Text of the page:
Have the use of emojis on social media taken away your emotional interaction?
Do you find you have less emotions as your phone and social media dominate your time and control your human interactions? Or are you a social media rage poster? Are your emotions heightened in response to those you don’t agree with?
I see the pendulum swinging between those two extremes for most people.
For me, social media has dulled my senses. What was once a new and interesting way to stay in touch with people has become a dull experience of thumbing past ads tailored to every conversation that I had that day and a direct reflection of my search history.
What once made me smile, when I saw a friend post a picture of a new baby or their exciting vacation, is replaced with a slow pause in scrolling or the extra effort of choosing my emotional response: thumbs up, sad, mad, laughing or a hug. But am I feeling any of those emotions?
I read an article recently (which I would source, but I have no idea where I read it in the social media abyss) about the negative effects emojis have had on society and in essence have taken away emotional interaction. These thoughts bounced around a bit in the back of my mind for a few days. The more I thought about it, the more I realized this theory to be true — at least for me anyway.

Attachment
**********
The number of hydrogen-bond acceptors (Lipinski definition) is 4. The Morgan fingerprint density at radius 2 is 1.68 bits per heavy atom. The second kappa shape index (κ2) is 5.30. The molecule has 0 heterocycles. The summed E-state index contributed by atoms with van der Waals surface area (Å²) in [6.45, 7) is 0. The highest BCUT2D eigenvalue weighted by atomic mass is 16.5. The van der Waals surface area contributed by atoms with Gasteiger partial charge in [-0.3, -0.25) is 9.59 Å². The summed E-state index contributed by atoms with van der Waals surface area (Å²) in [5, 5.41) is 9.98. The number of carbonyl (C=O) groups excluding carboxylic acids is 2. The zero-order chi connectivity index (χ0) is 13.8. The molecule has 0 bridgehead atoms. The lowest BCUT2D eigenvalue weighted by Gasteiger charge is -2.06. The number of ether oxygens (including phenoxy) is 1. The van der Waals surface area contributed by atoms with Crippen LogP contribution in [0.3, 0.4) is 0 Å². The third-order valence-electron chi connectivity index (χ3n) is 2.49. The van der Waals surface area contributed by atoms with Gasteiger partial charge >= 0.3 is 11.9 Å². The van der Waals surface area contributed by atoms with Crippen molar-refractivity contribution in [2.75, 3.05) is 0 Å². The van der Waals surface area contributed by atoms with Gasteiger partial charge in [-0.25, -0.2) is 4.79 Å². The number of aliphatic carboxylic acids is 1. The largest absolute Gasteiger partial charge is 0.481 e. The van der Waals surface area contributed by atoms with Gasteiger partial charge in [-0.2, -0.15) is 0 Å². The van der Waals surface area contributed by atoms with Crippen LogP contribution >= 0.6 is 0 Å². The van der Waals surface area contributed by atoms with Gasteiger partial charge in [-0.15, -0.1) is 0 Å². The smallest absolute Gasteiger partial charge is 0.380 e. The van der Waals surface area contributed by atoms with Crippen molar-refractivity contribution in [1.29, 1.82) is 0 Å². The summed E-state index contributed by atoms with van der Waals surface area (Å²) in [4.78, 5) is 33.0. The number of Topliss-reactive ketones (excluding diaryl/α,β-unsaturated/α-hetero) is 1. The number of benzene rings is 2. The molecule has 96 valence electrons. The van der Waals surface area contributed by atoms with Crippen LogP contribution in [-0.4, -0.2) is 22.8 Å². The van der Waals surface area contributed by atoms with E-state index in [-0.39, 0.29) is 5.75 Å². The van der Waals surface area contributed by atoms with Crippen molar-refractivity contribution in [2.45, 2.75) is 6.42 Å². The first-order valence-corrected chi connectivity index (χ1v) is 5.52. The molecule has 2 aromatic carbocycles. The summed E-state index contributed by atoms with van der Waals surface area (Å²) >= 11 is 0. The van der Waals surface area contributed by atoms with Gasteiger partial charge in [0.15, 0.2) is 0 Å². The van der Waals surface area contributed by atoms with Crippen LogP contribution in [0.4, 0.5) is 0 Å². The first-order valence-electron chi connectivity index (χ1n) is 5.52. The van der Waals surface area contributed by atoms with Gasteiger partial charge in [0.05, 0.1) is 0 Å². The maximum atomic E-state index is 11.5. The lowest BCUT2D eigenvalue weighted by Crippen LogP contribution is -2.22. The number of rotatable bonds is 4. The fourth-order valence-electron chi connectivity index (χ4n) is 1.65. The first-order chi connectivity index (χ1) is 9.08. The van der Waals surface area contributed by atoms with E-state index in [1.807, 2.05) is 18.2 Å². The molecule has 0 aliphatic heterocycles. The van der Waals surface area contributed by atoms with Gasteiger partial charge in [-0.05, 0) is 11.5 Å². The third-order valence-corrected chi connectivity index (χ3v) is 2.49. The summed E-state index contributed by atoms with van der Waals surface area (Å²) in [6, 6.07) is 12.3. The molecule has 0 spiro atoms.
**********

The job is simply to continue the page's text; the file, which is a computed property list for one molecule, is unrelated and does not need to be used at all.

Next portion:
Let’s say someone messages you that they got a new job and you send back “!!”. How much thought did that really take you? What kind of interaction is that? Let’s say instead you think about a response and then type out, “I am so excited for you, I know this is exactly what you have been looking for. Good job!”
Which response do you think they will appreciate more? By typing out that response, you considered your friend, felt their happiness and complimented them. When they read your response, they knew you cared.
With constant AI chatter these days, are we cognizant of the fact we are often creating our own automated responses and our emotions are robotic? What does it do to one’s psyche to not communicate true emotions when we respond to another human being? What does it say about our way of living when we have more in-depth conversations with Siri and Alexa?
I don’t know the long-term consequences to our shortened attention spans and emoji-laden world, but it is something we should consider. If I didn’t have a business that relied on social media, would I delete all my social media so-called “connections”?
The irony is not lost on me that this article is being posted and shared on social media and that I am feeding into the system. I am not against progress. I do see the benefits in communication that technology allows. It is more that I want to be consciously grabbing on to the good that these advancements bring while also keeping an eye on the bad that can seep in when I am not looking.
My hope is that like everything in life, things ebb and flow.
My kids were born with an iPad in their hands. Will this generation nearing their teen years tire of the bombardment of constant communication and go off the grid as adults? Will they show disdain at the idea of using their lives as a promotional prop for likes and follows?
My wish for these children is that they become so exhausted from oversharing that as a grandparent, I will have to call my children to get an update on my grandkids. Instead of reading the headlines of their life on a newsfeed, I will be gifted with visits and phone calls, and that emojis, TikTok and every single influencer has lost their influence.
We can dream, right?
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